With Speaker John Boehner embracing the push to defund Obamacare in the House bill to fund the government, the battle will soon be moving to the Senate, which is controlled by Democratic majority leader Harry Reid.
It’s hostile territory for the effort, and since the initial calls to push for defunding Obamacare came from Senate Republicans, there’s added pressure on the strategy’s architects to make it a major fight.
Senator Mike Lee is organizing a messaging push to pressure Reid to hold an “up or down” vote. Lee and other Senate Republicans who devised the strategy will “fight like hell” to push it through the Senate, Lee’s spokesman Brian Phillips says.
Heritage Action, I’m told, is looking at a “major” paid-media campaign to put the spotlight on Reid.
Senator Ted Cruz, meanwhile, is in hot water with a good number of House GOP leadership types for a statement he issued about Boehner’s decision to include defunding Obamacare in the continuing resolution (CR) bill.
In the statement, Cruz called the decision “terrific news” and offered his praise for House leadership. But, he said, Reid will quickly move to defeat the bill in the Senate, at which point the House Republicans will need to stay firm.
“Harry Reid will no doubt try to strip the defund language from the continuing resolution, and right now he likely has the votes to do so. At that point, House Republicans must stand firm, hold their ground, and continue to listen to the American people,” Cruz said in the statement.
Putting pressure on the House not to back down on the day of the announcement they would be embracing the defund Obamacare strategy and before the bill had even passed the House struck all the wrong notes and quickly enraged certain House Republicans.
“For weeks, House Republicans have said the prospects of passing a defund bill in the Senate are grim, and Senators Lee, Cruz and Rubio have responded by saying nothing is impossible if we fight hard enough. Now they are getting exactly what they asked for, and they issue a press release conceding defeat and refusing to join the fight they demanded in every TV appearance. It’s time they put their money where their mouths are, and do something other than talk,” said a House GOP leadership aide.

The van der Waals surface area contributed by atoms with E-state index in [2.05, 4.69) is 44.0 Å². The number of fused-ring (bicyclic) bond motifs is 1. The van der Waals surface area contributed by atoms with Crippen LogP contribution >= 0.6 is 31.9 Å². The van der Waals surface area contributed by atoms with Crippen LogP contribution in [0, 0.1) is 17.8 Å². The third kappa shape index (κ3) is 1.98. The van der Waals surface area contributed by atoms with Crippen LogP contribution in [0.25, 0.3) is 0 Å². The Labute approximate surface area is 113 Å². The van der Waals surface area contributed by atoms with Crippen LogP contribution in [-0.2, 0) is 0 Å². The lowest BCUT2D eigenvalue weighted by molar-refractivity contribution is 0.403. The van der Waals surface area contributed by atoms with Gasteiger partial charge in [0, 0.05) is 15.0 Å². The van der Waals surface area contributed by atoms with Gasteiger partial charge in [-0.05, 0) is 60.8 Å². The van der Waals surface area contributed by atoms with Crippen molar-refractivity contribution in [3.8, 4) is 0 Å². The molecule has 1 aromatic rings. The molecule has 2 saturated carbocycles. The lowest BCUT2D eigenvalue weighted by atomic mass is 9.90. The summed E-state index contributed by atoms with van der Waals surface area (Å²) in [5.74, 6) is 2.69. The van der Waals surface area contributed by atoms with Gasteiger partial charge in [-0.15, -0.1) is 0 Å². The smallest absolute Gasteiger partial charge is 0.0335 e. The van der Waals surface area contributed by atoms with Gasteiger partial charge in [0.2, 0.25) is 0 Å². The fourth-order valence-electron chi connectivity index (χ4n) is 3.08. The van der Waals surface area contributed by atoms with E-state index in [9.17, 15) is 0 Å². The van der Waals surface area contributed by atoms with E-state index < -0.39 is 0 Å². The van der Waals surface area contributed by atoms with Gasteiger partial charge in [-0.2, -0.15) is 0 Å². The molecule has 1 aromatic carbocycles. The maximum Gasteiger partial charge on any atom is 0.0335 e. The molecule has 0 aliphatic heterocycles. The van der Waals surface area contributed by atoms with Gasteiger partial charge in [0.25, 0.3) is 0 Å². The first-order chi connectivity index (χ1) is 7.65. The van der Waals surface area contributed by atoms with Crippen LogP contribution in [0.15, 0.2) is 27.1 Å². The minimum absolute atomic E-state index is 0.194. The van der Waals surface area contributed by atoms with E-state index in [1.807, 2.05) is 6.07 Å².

I received several unprompted e-mails about this, and across Twitter, other reporters have been posting similar quotes, indicating this was, if not a coordinated strike, a conspicuously timed outpouring.
“We didn’t have a meeting, but I think we’re all surprised and pissed – they’re preemptively giving up, and we haven’t even passed the damned bill yet!” a second House leadership aide says.
In conversations with Senate Republican aides, it’s clear the idea they’re ready to give in to Reid on the issue is a caricature.
According to one source, Reid can move to table the bill with only a 51-vote majority, but that will play into the campaign to give it an “up or down” vote and appear somewhat weak. If he tries to bring the bill to the floor and strip out the defund Obamacare language, it will force a series of politically inconvenient votes that will put vulnerable Democrats in a bind. Either way, Republicans are licking their chops.
On the other hand, it’s fair to say Cruz’s statement was tone-deaf, and he has not articulated a sophisticated strategy for getting Reid and Obama to buckle and repeal the president’s signature legislative achievement.
In a radio interview with Andrea Tantaros earlier today, for example, Cruz aimed most of his barbs at the GOP, despite House Republicans’ decision only hours earlier to embrace his plan on the CR.
“Right now, I can tell you, the people who are fighting the hardest against our efforts to defund Obamacare are not Democrats, it’s Republicans. It’s Republicans who have been leading the onslaught, trying to stop this. Because they’re afraid of the political risk. They’re afraid of being blamed politically,” he said.
Cruz also touted a petition website run by the Senate Conservatives Fund, dontfundit.com, and said for the plan to be enacted into law, “we need to see a grassroots tsunami continue.”
At his worst, the Texas Republican veered into what can only be described as happy talk. “Good policy makes good politics. We ought to stand up and do the right thing. And if we do that, the politics will take care of itself,” he said.
But he also sketched out what can be a politically potent argument to put to Democrats: “We gotta say, ‘no, we don’t want to shut the government down. We have voted to continue the government running. President Obama has granted waivers from Obamacare to big corporations and to members of Congress. Why is President Obama threatening to shut the government down to deny those some waivers to hard-working American familiies?’ Their position is indefensible.”
With Boehner on board, the battle is coming to the Senate. There’s plenty of room for a politically productive battle in the upper chamber on what is a very unpopular law; House Republicans are watching to see if Cruz can take up that mantle.
Update: A Cruz spokeswoman clarifies about his statement: “The point Senator Cruz was trying to make is that Harry Reid will have the votes if Senate Republicans don’t stand up and fight.”